I’m starting 2017 hoping to accomplish what I didn’t in 2016, namely the completion of another novel. However, I’m fighting the dispiritedness related to constantly striving for something that might never happen, namely getting a novel published.
After doing some introspection I came to the conclusion claiming to not have time to write is a crutch I can no longer use. I don’t write because I don’t want to be rejected. I don’t write because I keep hearing how hard it is to get published. I don’t write because I believe I’m not good enough.
But, I want to write. I want to create stories and bring the characters I love to life, hopefully so a reader can fall in love with them too.
At this stage in my writing career I’m tired of the push and pull between my rampant imagination and my fragile ego. I began reading about motivation and found a couple of helpful articles. The first one is written by world class athlete and Guinness world record holder Christopher Bergland entitled One Motivational Technique Really Works (And It’s Easy!).
(The second article will be discussed in a future blog.)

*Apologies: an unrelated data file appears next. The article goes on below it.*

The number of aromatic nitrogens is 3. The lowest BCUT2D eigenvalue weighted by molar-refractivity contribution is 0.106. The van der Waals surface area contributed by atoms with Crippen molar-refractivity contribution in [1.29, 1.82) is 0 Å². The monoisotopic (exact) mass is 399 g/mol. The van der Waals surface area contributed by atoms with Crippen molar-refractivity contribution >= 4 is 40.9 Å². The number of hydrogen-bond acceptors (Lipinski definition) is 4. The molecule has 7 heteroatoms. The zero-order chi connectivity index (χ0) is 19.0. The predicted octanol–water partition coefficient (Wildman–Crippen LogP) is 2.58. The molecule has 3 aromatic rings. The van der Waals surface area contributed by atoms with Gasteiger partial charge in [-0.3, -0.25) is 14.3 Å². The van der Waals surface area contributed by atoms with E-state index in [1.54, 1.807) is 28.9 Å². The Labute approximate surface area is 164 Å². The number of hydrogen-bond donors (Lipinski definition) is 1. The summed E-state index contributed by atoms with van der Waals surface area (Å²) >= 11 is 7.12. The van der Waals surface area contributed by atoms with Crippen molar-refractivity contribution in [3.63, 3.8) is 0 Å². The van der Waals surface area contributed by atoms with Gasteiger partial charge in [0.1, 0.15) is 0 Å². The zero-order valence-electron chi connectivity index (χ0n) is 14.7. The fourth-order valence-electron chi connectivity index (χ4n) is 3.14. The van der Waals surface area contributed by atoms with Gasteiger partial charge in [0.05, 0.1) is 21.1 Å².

Bergland discusses the paper Brief Online Training Enhances Competitive Performance: Findings of the BBC Lab UK Psychological Skills Intervention Study (link is external),” which was published in the journal Frontiers in Psychology in June, 2016. The study had 44,000 participants which speaks to its validity and reliability.
The question the researchers posed was “What psychological skill is associated with the greatest improvements to performance?”. They discovered positive self-talk and visualizing were the best ways to stay motivated.
The simplicity of the results are staggering as is how easy they are to do.
Here are the adjusted results for writers:
Tell yourself you can write more and you will.
Tell yourself you can write better and you will.
Tell yourself you enjoy writing and you will.
Imagine yourself writing more and you will.
Imagine yourself writing better and you will
Imagine yourself enjoying writing and you will.
For me enjoyment is key. If I enjoy writing I will want to write more.
There is a second result of this study. If-then planning is not as effective as positive self-talk and visualizing. For example, saying to yourself, “If this publisher/agent doesn’t want my book, then I’ll send my book to another one.” creates a strategy for failure and doesn’t inspire or motivate you to keep writing. It’s better not to plan for failure but when it happens immediately tell yourself, “Someone will want this book.”
In conclusion the article talks about pragmatic optimism and defines this as equal part hubris and humility. Self-talk shouldn’t be, “This book is the best book ever written” and an objective critique should never be ignored.
So welcome 2017! I optimistically see a completed novel before your conclusion.